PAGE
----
Inuvik Satellite Station Facility

Inuvik Satellite Station Facility
 

 

Inuvik Satellite Station Facility

 

The Inuvik Satellite Station Facility is an international, multi-use science and technology facility with an emphasis on Earth Observation. The Government of Canada (GC) established the Inuvik Satellite Station Facility (ISSF) in 2010. Situated above the Arctic Circle, the Inuvik satellite station is ideally positioned to track and receive data in near real-time from polar-orbiting satellites for scientific, mapping, weather, surveillance and other purposes.

The ISSF is located on land owned by the GC and is administered and managed by the Canada Centre for Mapping and Earth Observation (CCMEO), part of Natural Resources Canada.

The ISSF currently hosts antennas owned by the German Aerospace Centre (DLR); the SSC (Swedish Space Corporation); by a partnership between SSC and Centre national d’études spatiales (CNES); and C-Core – Canadian Research and Development Corporation.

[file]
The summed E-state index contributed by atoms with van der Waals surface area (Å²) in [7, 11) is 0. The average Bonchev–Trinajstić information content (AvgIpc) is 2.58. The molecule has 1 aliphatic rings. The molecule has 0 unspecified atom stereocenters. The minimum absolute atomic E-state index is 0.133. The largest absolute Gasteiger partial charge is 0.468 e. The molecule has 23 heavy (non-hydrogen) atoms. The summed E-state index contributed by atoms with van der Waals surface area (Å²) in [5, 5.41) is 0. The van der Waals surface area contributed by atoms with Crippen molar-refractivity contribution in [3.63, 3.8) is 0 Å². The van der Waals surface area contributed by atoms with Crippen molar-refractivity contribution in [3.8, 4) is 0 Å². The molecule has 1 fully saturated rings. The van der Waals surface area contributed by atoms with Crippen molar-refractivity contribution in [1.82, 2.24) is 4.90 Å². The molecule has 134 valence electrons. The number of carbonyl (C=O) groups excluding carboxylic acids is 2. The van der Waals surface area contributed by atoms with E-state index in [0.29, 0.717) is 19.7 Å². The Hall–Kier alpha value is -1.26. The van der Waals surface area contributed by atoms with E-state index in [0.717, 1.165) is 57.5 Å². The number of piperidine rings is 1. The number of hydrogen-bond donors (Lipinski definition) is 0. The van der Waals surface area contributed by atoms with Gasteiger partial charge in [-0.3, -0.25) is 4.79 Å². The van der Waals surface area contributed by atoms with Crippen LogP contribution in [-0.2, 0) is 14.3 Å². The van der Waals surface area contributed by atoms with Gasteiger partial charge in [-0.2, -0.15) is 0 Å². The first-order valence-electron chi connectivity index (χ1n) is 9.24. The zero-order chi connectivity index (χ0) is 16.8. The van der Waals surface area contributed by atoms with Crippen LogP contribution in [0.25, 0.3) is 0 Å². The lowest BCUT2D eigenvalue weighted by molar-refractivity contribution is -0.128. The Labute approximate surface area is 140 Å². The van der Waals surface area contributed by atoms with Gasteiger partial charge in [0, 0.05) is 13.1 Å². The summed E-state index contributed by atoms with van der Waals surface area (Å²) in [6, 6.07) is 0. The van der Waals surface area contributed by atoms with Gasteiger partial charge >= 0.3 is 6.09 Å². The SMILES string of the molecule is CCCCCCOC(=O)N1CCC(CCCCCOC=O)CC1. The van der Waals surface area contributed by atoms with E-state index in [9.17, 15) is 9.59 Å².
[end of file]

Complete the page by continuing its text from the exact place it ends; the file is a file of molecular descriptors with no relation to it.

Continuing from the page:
NRCan also owns and operates its own infrastructure at the ISSF:

I-CAN1 – a 13-metre diameter antenna providing Reception and Telemetry, Tracking and Control (TT&C) services. I-CAN1 provides satellite support services for:

A building supporting I-CAN1 operations with space to support additional IT infrastructure.

The ISSF has proven to be an opportunity for engagement and collaboration. On National Indigenous Peoples Day (June 21 2019), NRCan held the official unveiling of the Antenna as Canvas project. The goal of this project is to honour the cultures and deep history of the Indigenous people in the Inuvik region as well as acknowledge the diversity of people in Inuvik. The five antennas at the ISSF each display Indigenous artwork that reflect the diverse cultures and communities of the Inuvik region. Local artists Ronnie Simon, Sheree McLeod, Anick Jenks and students from the East Three Secondary School Art Club created the artwork which represents Inuvialuit, Gwich’in, Métis, and the town of Inuvik respectively.

NRCan is in the process of expanding the Inuvik facility. Interested national and international entities may contact Robert Gould, Head, Ground Segment and Data Infrastructure (Robert.Gould@canada.ca) for further information and technical details.

A dish antenna with the aurora behind it. (Copyright 2012 Terry Halifax Photography)